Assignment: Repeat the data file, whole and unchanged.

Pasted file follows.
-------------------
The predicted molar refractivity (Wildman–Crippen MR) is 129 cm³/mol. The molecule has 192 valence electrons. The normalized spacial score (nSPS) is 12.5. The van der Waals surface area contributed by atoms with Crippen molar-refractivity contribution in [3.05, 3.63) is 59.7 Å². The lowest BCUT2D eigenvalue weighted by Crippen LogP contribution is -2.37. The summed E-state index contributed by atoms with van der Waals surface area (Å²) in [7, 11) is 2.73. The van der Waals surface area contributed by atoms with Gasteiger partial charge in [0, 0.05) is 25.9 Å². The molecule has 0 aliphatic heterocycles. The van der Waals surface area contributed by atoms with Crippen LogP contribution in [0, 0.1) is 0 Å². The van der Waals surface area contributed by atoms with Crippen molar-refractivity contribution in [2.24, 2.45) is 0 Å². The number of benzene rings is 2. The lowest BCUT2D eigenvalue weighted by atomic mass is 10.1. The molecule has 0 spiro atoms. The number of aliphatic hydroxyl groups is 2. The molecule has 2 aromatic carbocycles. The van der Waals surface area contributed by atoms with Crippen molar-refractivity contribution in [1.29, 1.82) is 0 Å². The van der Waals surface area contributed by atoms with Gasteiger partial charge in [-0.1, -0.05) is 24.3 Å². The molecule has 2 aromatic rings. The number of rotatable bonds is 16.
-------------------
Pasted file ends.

The predicted molar refractivity (Wildman–Crippen MR) is 129 cm³/mol. The molecule has 192 valence electrons. The normalized spacial score (nSPS) is 12.5. The van der Waals surface area contributed by atoms with Crippen molar-refractivity contribution in [3.05, 3.63) is 59.7 Å². The lowest BCUT2D eigenvalue weighted by Crippen LogP contribution is -2.37. The summed E-state index contributed by atoms with van der Waals surface area (Å²) in [7, 11) is 2.73. The van der Waals surface area contributed by atoms with Gasteiger partial charge in [0, 0.05) is 25.9 Å². The molecule has 0 aliphatic heterocycles. The van der Waals surface area contributed by atoms with Crippen LogP contribution in [0, 0.1) is 0 Å². The van der Waals surface area contributed by atoms with Crippen molar-refractivity contribution in [2.24, 2.45) is 0 Å². The number of benzene rings is 2. The lowest BCUT2D eigenvalue weighted by atomic mass is 10.1. The molecule has 0 spiro atoms. The number of aliphatic hydroxyl groups is 2. The molecule has 2 aromatic carbocycles. The van der Waals surface area contributed by atoms with Crippen molar-refractivity contribution in [1.29, 1.82) is 0 Å². The van der Waals surface area contributed by atoms with Gasteiger partial charge in [-0.1, -0.05) is 24.3 Å². The molecule has 2 aromatic rings. The number of rotatable bonds is 16.